In this section we discuss the different kinds of type conversions and list the contexts in which these can occur. Some type conversions must be explicitly stated in the program, while others are done implicitly. Some type conversions can be checked at compile time to guarantee their validity at runtime, while others will require an extra check at runtime.
Java, being a strongly typed language, checks for type compatibility (i.e., checks if a type can substitute for another type in a given context) at compile time. However, some checks are only possible at runtime (for example, which type of object a reference actually denotes during execution). In cases where an operator would have incompatible operands (for example, assigning a double to an int), Java demands that a cast be used to explicitly indicate the type conversion. The cast construct has the following syntax:
The cast (<type>) is applied to the value of the <expression>. At runtime, a cast results in a new value of <type>, which best represents the value of the <expression> in the old type. We use the term casting to mean applying the cast operator for explicit type conversion.
Casting can be applied to primitive values as well as references. Casting between primitive data types and reference types is not permitted. Boolean values cannot be cast to other data values, and vice versa. The reference literal null can be cast to any reference type.
Examples of casting between primitive data types are provided in this chapter. Casting between references is discussed in Section 6.6 on page 264.
For the primitive data types, the value of a narrower data type can be converted to a value of a broader data type without loss of information. This is called a widening primitive conversion. Widening conversions to the next broader type for primitive data types are summarized in Figure 3.1. The conversions shown are transitive. For example, an int can be directly converted to a double without first having to convert it to a long and a float.
Converting from a broader data type to a narrower data type is called a narrowing primitive conversion, which can result in loss of magnitude information. Any conversion which is not a widening conversion according to Figure 3.1 is a narrowing conversion. Note that all conversions between char and the two integer types byte and short are considered narrowing conversions: the reason being that the conversions between the unsigned type char and the signed types byte or short can result in loss of information.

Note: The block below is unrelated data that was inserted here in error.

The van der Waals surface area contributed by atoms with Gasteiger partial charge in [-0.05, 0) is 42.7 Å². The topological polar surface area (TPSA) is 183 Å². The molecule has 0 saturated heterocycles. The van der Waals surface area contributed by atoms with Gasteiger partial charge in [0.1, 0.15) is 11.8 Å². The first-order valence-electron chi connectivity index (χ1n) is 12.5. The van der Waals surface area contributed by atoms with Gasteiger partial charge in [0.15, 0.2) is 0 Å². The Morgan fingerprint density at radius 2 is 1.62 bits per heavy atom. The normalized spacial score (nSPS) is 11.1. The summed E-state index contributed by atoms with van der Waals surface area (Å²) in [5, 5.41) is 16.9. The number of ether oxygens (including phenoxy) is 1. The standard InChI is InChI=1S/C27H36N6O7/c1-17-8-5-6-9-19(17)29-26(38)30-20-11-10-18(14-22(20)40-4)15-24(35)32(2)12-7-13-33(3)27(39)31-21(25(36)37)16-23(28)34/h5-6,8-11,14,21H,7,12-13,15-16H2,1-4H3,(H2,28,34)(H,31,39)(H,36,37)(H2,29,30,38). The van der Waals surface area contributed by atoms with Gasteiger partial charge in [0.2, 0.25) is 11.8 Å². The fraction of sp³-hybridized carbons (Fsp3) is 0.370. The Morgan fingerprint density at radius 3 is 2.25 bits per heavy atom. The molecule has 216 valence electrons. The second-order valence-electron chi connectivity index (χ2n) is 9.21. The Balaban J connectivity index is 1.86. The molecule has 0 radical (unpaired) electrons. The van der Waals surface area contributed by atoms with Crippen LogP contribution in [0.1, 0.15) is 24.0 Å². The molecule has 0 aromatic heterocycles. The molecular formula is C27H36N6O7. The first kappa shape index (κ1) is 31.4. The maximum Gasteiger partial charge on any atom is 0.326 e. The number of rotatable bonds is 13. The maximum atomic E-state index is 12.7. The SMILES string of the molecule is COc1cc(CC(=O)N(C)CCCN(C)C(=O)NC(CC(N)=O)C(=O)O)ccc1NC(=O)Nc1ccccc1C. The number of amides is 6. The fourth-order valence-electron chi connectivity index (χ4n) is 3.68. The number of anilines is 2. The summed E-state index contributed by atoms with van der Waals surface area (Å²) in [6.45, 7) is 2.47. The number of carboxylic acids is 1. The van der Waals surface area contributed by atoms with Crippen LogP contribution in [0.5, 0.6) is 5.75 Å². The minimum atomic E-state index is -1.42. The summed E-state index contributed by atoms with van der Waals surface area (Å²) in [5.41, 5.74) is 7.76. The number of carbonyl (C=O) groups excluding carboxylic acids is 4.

Widening and narrowing conversions are also defined for reference types and are discussed in Section 6.6. Conversions up the inheritance hierarchy are called widening reference conversions (a.k.a. upcasting). Conversions down the inheritance hierarchy are called narrowing reference conversions (a.k.a. downcasting).
Both narrowing and widening conversions can be either explicit (requiring a cast) or implicit. Widening conversions are usually done implicitly, whereas narrowing conversions typically require a cast. It is not illegal to use a cast for a widening conversion. However, the compiler will flag any conversions that require a cast.
Numeric operators only allow operands of certain types. Numeric promotion is implicitly applied on the operands to convert them to permissible types. Distinction is made between unary and binary numeric promotion.
Unary numeric promotion states that
If the single operand of the operator has a type narrower than int, it is converted to int by an implicit widening primitive conversion; otherwise, it is not converted.
In other words, unary numeric promotion converts operands of byte, short, and char to int by applying an implicit widening conversion, but operands of other numeric types are not affected.
Unary numeric promotion is applied in the following contexts:
operand of the unary arithmetic operators + and - (see Section 3.5, p. 51)
operand of the unary integer bitwise complement operator ~ (see Section 3.13, p. 75)
during array creation; for example, new int, where the dimension expression (in this case 20) must evaluate to an int value (see Section 4.1, p. 101)
indexing array elements; for example, table['a'], where the index expression (in this case 'a') must evaluate to an int value (see Section 4.1, p. 103)
individual operands of the shift operators <<, >> and >>> (see Section 3.14, p. 79)
Binary numeric promotion implicitly applies appropriate widening primitive conversions so that a pair of operands have the broadest numeric type of the two, which is always at least int. Given T to be the broadest numeric type of the two operands, the operands are promoted as follows under binary numeric promotion.
If T is broader than int, both operands are converted to T; otherwise, both operands are converted to int.
This means that byte, short, and char are always converted to int at least.
Binary numeric promotion is applied in the following contexts:
operands of the arithmetic operators *, /, %, +, and - (see Section 3.5, p. 51)
operands of the relational operators <, <=, >, and >= (see Section 3.9, p. 67)
operands of the numerical equality operators == and != (see Section 3.10, p. 67)
operands of the integer bitwise operators &, ^, and | (see Section 3.13, p. 75)
Type conversions can occur in the following contexts:
assignments involving primitive data types (see Section 3.4, p. 48) and reference types (see Section 6.6, p. 260)
method invocation involving parameters of primitive data types (see Section 3.17, p. 86) and reference types (see Section 6.6, p. 260)
arithmetic expression evaluation involving numeric types (see Section 3.5, p. 57)
string concatenation involving objects of class String and other data types (see Section 3.6, p. 62)